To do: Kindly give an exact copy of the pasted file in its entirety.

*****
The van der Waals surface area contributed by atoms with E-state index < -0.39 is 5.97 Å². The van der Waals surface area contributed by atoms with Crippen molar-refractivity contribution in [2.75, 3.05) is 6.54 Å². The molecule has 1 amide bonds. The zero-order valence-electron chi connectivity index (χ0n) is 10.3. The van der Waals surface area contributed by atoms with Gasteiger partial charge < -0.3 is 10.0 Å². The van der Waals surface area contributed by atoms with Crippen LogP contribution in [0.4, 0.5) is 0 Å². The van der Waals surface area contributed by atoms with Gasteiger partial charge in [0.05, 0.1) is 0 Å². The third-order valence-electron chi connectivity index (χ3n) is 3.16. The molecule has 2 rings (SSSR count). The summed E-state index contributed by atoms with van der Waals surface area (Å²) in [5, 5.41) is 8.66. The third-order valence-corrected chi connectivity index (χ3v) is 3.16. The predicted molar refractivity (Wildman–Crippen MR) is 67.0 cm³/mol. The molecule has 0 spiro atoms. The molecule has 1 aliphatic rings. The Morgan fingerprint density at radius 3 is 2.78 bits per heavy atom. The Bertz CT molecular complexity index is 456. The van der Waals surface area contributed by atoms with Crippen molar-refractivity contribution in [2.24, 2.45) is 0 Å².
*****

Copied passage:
The van der Waals surface area contributed by atoms with E-state index < -0.39 is 5.97 Å². The van der Waals surface area contributed by atoms with Crippen molar-refractivity contribution in [2.75, 3.05) is 6.54 Å². The molecule has 1 amide bonds. The zero-order valence-electron chi connectivity index (χ0n) is 10.3. The van der Waals surface area contributed by atoms with Gasteiger partial charge < -0.3 is 10.0 Å². The van der Waals surface area contributed by atoms with Crippen LogP contribution in [0.4, 0.5) is 0 Å². The van der Waals surface area contributed by atoms with Gasteiger partial charge in [0.05, 0.1) is 0 Å². The third-order valence-electron chi connectivity index (χ3n) is 3.16. The molecule has 2 rings (SSSR count). The summed E-state index contributed by atoms with van der Waals surface area (Å²) in [5, 5.41) is 8.66. The third-order valence-corrected chi connectivity index (χ3v) is 3.16. The predicted molar refractivity (Wildman–Crippen MR) is 67.0 cm³/mol. The molecule has 0 spiro atoms. The molecule has 1 aliphatic rings. The Morgan fingerprint density at radius 3 is 2.78 bits per heavy atom. The Bertz CT molecular complexity index is 456. The van der Waals surface area contributed by atoms with Crippen molar-refractivity contribution in [2.24, 2.45) is 0 Å².